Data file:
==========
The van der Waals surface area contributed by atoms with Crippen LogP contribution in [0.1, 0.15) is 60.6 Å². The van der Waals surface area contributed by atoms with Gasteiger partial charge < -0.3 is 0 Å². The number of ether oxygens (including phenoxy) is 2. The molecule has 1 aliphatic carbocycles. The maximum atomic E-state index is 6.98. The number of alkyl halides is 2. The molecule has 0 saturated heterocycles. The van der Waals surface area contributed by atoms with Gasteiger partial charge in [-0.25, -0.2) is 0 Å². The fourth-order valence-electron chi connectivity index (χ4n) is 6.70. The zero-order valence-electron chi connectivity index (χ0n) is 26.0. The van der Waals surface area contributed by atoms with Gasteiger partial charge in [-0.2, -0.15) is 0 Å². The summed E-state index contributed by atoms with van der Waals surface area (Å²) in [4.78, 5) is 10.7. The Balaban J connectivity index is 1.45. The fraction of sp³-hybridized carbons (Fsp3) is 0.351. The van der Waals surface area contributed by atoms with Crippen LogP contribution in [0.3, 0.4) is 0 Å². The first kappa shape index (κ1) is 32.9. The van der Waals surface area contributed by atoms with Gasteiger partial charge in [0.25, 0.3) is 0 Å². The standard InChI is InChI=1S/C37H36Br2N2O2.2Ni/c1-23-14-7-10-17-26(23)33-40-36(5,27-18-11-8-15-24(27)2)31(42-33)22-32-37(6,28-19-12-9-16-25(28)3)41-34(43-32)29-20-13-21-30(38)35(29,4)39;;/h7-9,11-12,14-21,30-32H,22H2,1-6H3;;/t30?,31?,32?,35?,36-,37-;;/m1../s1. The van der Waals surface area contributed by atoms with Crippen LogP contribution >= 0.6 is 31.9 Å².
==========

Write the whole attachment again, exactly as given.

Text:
The van der Waals surface area contributed by atoms with Crippen LogP contribution in [0.1, 0.15) is 60.6 Å². The van der Waals surface area contributed by atoms with Gasteiger partial charge < -0.3 is 0 Å². The number of ether oxygens (including phenoxy) is 2. The molecule has 1 aliphatic carbocycles. The maximum atomic E-state index is 6.98. The number of alkyl halides is 2. The molecule has 0 saturated heterocycles. The van der Waals surface area contributed by atoms with Gasteiger partial charge in [-0.25, -0.2) is 0 Å². The fourth-order valence-electron chi connectivity index (χ4n) is 6.70. The zero-order valence-electron chi connectivity index (χ0n) is 26.0. The van der Waals surface area contributed by atoms with Gasteiger partial charge in [-0.2, -0.15) is 0 Å². The summed E-state index contributed by atoms with van der Waals surface area (Å²) in [4.78, 5) is 10.7. The Balaban J connectivity index is 1.45. The fraction of sp³-hybridized carbons (Fsp3) is 0.351. The van der Waals surface area contributed by atoms with Crippen LogP contribution in [0.3, 0.4) is 0 Å². The first kappa shape index (κ1) is 32.9. The van der Waals surface area contributed by atoms with Gasteiger partial charge in [0.25, 0.3) is 0 Å². The standard InChI is InChI=1S/C37H36Br2N2O2.2Ni/c1-23-14-7-10-17-26(23)33-40-36(5,27-18-11-8-15-24(27)2)31(42-33)22-32-37(6,28-19-12-9-16-25(28)3)41-34(43-32)29-20-13-21-30(38)35(29,4)39;;/h7-9,11-12,14-21,30-32H,22H2,1-6H3;;/t30?,31?,32?,35?,36-,37-;;/m1../s1. The van der Waals surface area contributed by atoms with Crippen LogP contribution >= 0.6 is 31.9 Å².